Winters are fairly mild in our neck of the woods, but our heating systems still get called into use on a regular basis. If your heater is on its last legs, you may need to get it replaced before the spring. That can lead to a bit of a scramble as you work to get your new heater put in before the next cold front arrives. That doesn’t mean, however, that you should skimp on the necessary steps toward ensuring that your new heating system is working exactly the way it should.
In particular, you should watch out for the comparative power levels of your new heating system. You’re probably aware that an underpowered heater will not be a good fit for your home. It will run constantly — elevating both the monthly costs and the strain on the system — while never really getting your house warm. But an overpowered heating system can be just as bad.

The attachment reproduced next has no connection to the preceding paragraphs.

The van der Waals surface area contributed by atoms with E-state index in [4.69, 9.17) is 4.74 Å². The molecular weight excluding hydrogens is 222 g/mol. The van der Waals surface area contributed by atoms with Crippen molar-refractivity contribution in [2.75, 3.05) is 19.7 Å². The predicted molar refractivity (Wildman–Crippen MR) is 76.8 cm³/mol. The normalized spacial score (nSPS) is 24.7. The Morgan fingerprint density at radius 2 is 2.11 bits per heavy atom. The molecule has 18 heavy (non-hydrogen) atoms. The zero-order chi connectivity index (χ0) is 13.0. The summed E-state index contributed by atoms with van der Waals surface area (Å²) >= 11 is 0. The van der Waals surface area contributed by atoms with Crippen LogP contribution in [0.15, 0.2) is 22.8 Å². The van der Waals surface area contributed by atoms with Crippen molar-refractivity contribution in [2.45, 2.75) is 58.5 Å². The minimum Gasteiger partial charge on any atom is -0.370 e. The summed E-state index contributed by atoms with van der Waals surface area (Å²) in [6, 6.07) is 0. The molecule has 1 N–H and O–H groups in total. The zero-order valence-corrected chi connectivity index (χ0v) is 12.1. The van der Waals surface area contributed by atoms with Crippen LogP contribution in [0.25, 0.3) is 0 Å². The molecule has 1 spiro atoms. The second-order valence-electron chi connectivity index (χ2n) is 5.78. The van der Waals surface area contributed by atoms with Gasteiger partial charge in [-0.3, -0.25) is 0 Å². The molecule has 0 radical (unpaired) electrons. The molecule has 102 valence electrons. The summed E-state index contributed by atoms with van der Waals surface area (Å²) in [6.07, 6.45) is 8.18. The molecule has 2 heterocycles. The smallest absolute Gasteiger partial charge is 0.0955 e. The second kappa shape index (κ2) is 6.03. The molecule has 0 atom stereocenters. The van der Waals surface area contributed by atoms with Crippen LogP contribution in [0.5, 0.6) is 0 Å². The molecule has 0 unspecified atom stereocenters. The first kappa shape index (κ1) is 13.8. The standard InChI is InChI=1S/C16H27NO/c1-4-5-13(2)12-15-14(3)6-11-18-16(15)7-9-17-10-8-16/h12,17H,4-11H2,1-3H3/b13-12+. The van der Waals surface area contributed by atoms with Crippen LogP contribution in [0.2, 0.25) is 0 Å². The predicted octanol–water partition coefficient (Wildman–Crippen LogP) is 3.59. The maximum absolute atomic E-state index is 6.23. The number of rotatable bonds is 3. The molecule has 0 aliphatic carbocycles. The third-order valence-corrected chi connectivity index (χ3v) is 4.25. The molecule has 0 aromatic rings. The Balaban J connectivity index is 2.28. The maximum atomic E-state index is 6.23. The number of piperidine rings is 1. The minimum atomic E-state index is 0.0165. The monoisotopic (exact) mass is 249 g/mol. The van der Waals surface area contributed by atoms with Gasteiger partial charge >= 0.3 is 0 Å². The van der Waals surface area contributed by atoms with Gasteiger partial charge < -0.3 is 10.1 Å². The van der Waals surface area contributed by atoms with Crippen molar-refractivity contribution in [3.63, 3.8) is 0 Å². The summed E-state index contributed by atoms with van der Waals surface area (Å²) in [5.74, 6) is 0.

Heaters use far more power turning on and turning off than they do simply running, since it takes energy to get the fan motor and other components up to speed. Ideally, you want your system to run for at least fifteen minutes before shutting back down. Otherwise, it engages in a process known as short cycling, where it turns on and off rapidly many times throughout the day. That puts a lot of strain on the system, as well as forcing it to use more energy than it should. That means that your bills will be higher than they should be, and also that the system itself will run a greater risk of a breakdown — and a more serious breakdown to boot. The best heaters follow what we call the Goldilocks Rule: neither too large nor too small, but just right.
For proper heating installation in the Kerrville, TX area, call on D’Spain Sales & Service, Inc.